Aquarium Forum banner

1 - 3 of 3 Posts

4 Posts
Discussion Starter · #1 · (Edited)
Hi....... 1st post here....... I'm currently keeping a 125 reef very successfully for the last 5 years, and now I'm ready to take on a 135 freshwater planted tank.

I'm currently building the stand while waiting for the silicone to dry after resealing the tank (72 x 18 x 25)

I have the following equipment stashed away for this tank......

135g tank with glass lids/tall stand/lighting canopy (vented w/fans)
approx 450w of CF lighting (6500K)
Proquatics 2400 / Hydor Prime 30 canister filter
350 lbs coarse grain sand
3 x Maxi-jet 600's (160 gph each)
2 x 300w titanium heaters w/controller

I'm currently trying to piece together a pressurized CO2 system, so I'll have that too.

I wish to have a well designed / low maintenance / lushly planted tank with schooling fish that is easy to maintain and not too costly to operate.

Would someone be so kind to give me ideas / links to plants that are suitable both for my beginner status and tank/lighting ?

I'm not afraid to spend a few $$ , but I want to spend wisely, and I'm not really a high-tech kinda guy.

I really want to know your opinions of substrate heaters, and using prepared substrates with/under my sand.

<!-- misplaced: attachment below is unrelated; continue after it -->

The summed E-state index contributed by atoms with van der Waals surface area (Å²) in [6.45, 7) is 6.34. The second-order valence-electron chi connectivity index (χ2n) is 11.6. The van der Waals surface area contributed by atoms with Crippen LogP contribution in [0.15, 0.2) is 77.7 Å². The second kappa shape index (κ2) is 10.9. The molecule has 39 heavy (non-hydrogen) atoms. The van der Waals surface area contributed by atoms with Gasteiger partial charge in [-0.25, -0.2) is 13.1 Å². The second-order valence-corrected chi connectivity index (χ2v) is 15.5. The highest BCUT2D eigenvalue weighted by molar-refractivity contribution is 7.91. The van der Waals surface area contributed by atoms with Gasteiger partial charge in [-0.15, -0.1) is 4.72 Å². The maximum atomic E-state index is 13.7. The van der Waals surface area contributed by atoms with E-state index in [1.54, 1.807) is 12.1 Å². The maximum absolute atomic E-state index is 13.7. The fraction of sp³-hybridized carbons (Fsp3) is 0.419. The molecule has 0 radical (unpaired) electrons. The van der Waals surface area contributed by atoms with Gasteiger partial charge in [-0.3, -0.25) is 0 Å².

I haven't tested my water yet (tap that is, (well), as I use RO in my reeftank. I do know that the TDS in my tap water is consistantly over 850, and I've seen it as high as 960. I'll worry about the water a little later. I do have an RO system for the reef that I could use if necessary.

Thanks, Jim

1,048 Posts
Will you got a good start there, I would however look at useing a sub that is for planted tanks like Eco-complete. There are other out there that make there own brand. If your going to use a pressurized CO2 system look at getting a Ph controler that will work with the CO2 system to hold your Ph at 6.5 to 7.0. C02 will lower your Ph naturally and the plant need it to grow fully. As far as plants that you want to use your looking a around 3 to 4 watts per gal. (I didn't do the math) so it basicly you looking at plants you like, it kind of like selecting fish, I won't tell you what to put in the tank because it not my tank and what I like you may not like. You can use sites like or they all are good providers of info and plant stocks. As for the fish you tetras are a good schooling fish when you reach that point, I'm going to recommend my site we have the best prices you will find and most of the fish are wild caught, very few are farm raised. Basicly they come off the plane from there country of origin and then QT and then sold.

132 Posts
Definitely use a pH controller, but you want to set it up to get a certain concentration of CO2 in the tank, which may mean your pH will be a lot lower than 6 or 7. This depends entirely on how your water is to start with (hard, alkaline/soft, acidic, etc.) You calculate your CO2 concentrations using pH and KH.